When I get stuck, I often write, "What am I blocking; what don't I want to write?" And that seems to bring forth whatever it is.
Tonight when I signed in, I realized I haven't posted here for four days. Stuck. What am I blocking; what don't I want to write? I don't want to write about failures. I don't want to write about how it feels like I'm slipping in so many areas. I don't want to write about how I get insights about how to live more mindfully, with more gratitude, with less clutter, with more honesty and above all with less overeating. I have a moment or two of compliance.
Then I slip, slop, slide down the hill into my old ways.
My sister-in-law is in a mindfulness group, learning how to eat mindfully among other things. She takes time before eating to smell her foods and to look at them with appreciation. She takes time to give thanks to every growing/living thing that contributed to her meal. She swallows every bite completely before putting more in her mouth.
What a great way to eat, eh? Yes! I remembered to eat like that only one time. I don't want to write about all the times I start a program that obviously will benefit me, then fall away from it. I don't want to write about how falling away from one thing contributes to falling away from others.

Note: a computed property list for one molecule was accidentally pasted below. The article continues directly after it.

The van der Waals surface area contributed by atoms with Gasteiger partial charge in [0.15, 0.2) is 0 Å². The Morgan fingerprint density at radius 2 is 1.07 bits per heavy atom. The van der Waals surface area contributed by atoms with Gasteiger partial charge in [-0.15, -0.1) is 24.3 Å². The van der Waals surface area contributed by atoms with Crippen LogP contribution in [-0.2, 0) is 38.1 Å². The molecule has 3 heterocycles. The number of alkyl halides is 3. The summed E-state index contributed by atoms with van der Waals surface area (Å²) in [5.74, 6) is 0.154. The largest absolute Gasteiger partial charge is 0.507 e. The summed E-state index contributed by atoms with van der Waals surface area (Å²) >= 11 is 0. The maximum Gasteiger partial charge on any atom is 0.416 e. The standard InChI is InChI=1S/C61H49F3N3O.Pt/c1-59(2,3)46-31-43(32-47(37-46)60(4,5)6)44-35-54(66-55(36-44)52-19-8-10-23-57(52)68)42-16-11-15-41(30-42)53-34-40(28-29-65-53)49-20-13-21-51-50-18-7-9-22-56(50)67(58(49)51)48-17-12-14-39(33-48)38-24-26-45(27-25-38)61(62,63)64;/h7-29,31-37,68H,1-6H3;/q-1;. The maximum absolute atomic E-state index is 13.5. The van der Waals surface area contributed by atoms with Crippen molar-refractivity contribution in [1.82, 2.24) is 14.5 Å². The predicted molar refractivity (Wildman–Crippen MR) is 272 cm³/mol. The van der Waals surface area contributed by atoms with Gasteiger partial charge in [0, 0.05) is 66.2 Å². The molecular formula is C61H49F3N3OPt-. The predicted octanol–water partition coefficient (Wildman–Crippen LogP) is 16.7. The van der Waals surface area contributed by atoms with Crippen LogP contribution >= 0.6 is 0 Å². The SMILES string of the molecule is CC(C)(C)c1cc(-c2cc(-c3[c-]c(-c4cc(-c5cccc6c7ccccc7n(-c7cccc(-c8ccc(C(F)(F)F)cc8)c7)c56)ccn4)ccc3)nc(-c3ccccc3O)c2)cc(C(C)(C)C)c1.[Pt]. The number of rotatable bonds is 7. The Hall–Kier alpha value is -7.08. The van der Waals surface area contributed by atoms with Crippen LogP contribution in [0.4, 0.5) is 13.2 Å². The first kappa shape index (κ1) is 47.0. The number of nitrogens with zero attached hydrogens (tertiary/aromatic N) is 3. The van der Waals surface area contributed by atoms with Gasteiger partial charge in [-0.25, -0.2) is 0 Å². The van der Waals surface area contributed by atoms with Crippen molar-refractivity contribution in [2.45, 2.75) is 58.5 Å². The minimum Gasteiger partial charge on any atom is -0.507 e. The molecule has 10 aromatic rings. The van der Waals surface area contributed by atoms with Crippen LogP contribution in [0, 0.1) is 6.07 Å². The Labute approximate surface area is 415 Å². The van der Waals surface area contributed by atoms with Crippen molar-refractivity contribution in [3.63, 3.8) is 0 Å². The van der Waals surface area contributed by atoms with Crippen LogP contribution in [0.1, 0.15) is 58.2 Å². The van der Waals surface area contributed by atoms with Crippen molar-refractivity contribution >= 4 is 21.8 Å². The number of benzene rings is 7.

I don't want to write about how much I need to embrace imperfection. I guess there's a part of me, maybe even a big part of me, that wants to be perfect. A dear OA friend gave me a book on that subject*... maybe it will help. I seem to be in a critical, judgmental mood tonight. Antidote: list 10 things I'm grateful for...
- sunshine today
- my two quilting-beading-stitching buddies
- shooting star flowers
- all the beautiful colors and textures of moss
- people who work diligently, carefully and cleanly
- our cat
- people I don't even know who support my artistic process
- morning pages
- a book on embracing imperfection
- my husband
I'm still feeling stuck and critical, but maybe a little less so.
*The Gifts of Imperfection by Brené Brown. One thing she says that makes a lot of sense to me is that "shame loves secrecy." Maybe that's part of the reason why both an AA-based program and blogging help me. I can't live in hiding, in a state of shame, so much when I blog and go to meetings.